Minimizing Sore Muscles
Arghh, the dull pain from sore muscles, is a repeated complain from women
involved in fitness training! Hard exercise causes muscle damage. If you looked
under a microscope at your sore muscles after a hard workout you would see torn
and ruptured individual muscle cells, and breakdown of the membranes between
them. High intensity exercise causes muscle soreness.
However you can reduce the incidence of pain and sore muscles by
the following tips in your training routine.
Adopt good training habits.
Avoid being a weekend warrior. A weekend warrior does little exercise during
the week. The words "couch potato" come to mind. Then, with a burst of
enthusiasm, the weekend warrior "seizes the weekend", running, playing, dancing,
etc. A better strategy is to exercise regularly. Get into motion 2 or 3 times a
week for 20 min at a stretch!
Do a bit of stretching.
Slowly bend down, reaching for your toes. Hang forward, counting to 15. Let
gravity do the stretching. Don't force the stretch. Then lean over to each side,
making a giant letter "C", again for 15 seconds. Then bend your knees and shift
from side to side, stretching the groin muscles. Lastly, roll your shoulders
around a couple of times. Now you're ready for more vigorous activity. Have fun.
Start with a slow warm up.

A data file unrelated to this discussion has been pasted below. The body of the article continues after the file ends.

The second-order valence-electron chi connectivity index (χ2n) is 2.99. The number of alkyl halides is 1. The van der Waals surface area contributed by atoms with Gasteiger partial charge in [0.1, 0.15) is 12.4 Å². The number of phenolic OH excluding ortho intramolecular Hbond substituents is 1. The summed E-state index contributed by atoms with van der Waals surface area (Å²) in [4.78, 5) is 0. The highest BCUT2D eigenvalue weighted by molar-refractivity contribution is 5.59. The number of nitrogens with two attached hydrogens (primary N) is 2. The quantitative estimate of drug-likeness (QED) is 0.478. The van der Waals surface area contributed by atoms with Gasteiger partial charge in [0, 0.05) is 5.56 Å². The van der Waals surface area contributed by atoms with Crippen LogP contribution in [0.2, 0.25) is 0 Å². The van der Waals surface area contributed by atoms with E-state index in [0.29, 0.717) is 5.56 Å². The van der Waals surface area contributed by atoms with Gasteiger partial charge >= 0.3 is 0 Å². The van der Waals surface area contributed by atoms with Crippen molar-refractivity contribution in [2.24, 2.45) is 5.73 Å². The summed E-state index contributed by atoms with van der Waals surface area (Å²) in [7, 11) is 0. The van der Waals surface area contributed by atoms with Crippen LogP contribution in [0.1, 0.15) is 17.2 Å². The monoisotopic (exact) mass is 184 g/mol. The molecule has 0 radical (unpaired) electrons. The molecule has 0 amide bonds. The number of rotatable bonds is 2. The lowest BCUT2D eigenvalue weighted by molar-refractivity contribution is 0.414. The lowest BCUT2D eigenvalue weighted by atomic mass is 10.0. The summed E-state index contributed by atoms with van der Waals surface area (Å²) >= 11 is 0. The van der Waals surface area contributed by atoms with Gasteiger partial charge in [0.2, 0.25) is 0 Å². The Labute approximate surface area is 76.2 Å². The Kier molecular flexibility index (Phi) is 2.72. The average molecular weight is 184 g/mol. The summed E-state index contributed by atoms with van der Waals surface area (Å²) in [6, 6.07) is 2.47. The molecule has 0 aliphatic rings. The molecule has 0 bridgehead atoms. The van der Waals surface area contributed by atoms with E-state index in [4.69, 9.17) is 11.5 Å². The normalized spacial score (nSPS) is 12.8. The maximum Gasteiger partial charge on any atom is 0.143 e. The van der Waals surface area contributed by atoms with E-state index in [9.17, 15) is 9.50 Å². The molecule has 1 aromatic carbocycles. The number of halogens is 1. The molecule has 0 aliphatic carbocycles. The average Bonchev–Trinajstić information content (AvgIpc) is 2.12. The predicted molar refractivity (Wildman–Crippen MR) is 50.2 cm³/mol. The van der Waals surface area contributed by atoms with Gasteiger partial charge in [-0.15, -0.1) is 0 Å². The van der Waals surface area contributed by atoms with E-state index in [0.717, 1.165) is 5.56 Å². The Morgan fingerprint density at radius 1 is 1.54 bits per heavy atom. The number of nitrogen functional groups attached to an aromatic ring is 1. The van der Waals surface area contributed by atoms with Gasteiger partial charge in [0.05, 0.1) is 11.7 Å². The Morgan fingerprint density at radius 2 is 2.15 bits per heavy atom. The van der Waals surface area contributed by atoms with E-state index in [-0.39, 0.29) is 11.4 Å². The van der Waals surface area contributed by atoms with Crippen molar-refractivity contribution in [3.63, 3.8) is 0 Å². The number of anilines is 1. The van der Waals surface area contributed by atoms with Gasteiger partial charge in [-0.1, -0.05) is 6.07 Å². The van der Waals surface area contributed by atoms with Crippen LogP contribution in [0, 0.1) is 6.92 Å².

Cold muscles suddenly put to work are more likely to become damaged than
ones that have been warmed up properly. Warming up gradually will increase your
heart and breathing rates, increasing the flow of oxygen and nutrients to your
muscles before you begin to work them hard. In addition, your joints secrete
more synovial fluid and become less stiff. With a warm-up, the body is properly
adapted to the demands of exercise.
Be sure to drink lots of water.
And remember to eat a high carbohydrate, low fat diet so your muscles have
plenty of fuel.
Do not increase both intensity and duration during the same week.
If you are on a strength and endurance program keep your intensity or
duration increase to 10% or
less each week. Allow your body to recover properly and adapt slowly to improved
It may seem that doing full body workouts will benefit you the most but you
can actually push yourself harder and work your muscles more effectively (avoid
muscle soreness) if you work different body parts each day. Modify your strength
training routine by, working back, chest, biceps, triceps, shoulders one day and
quads, hamstrings, calves, abs the next day. The advantage is that you can
easily incorporate supersets, combination sets, and tri-sets into your workout.
The disadvantage is that the full upper body workout can get really lengthy.
Get a massage
Even though research hasn't proved this to speed healing, massage has been
shown to lower levels of muscle soreness by stimulating neutrophils (white blood
cells that fight inflammation). It goes without saying that athletes feel better
after a massage.
You can also take an epsom salt bath or use the pool and hot tub for 15
minutes of relaxation to reduce muscle tension.
Maintain a regular intake of 1000 mg of vitamin C and 100-200 mg of
bromelain, an enzyme from pineapples, for two days - these are natural anti-inflammatories.
Good blood flow through your muscles is the key to quick, natural healing.
Dated 13 September 2012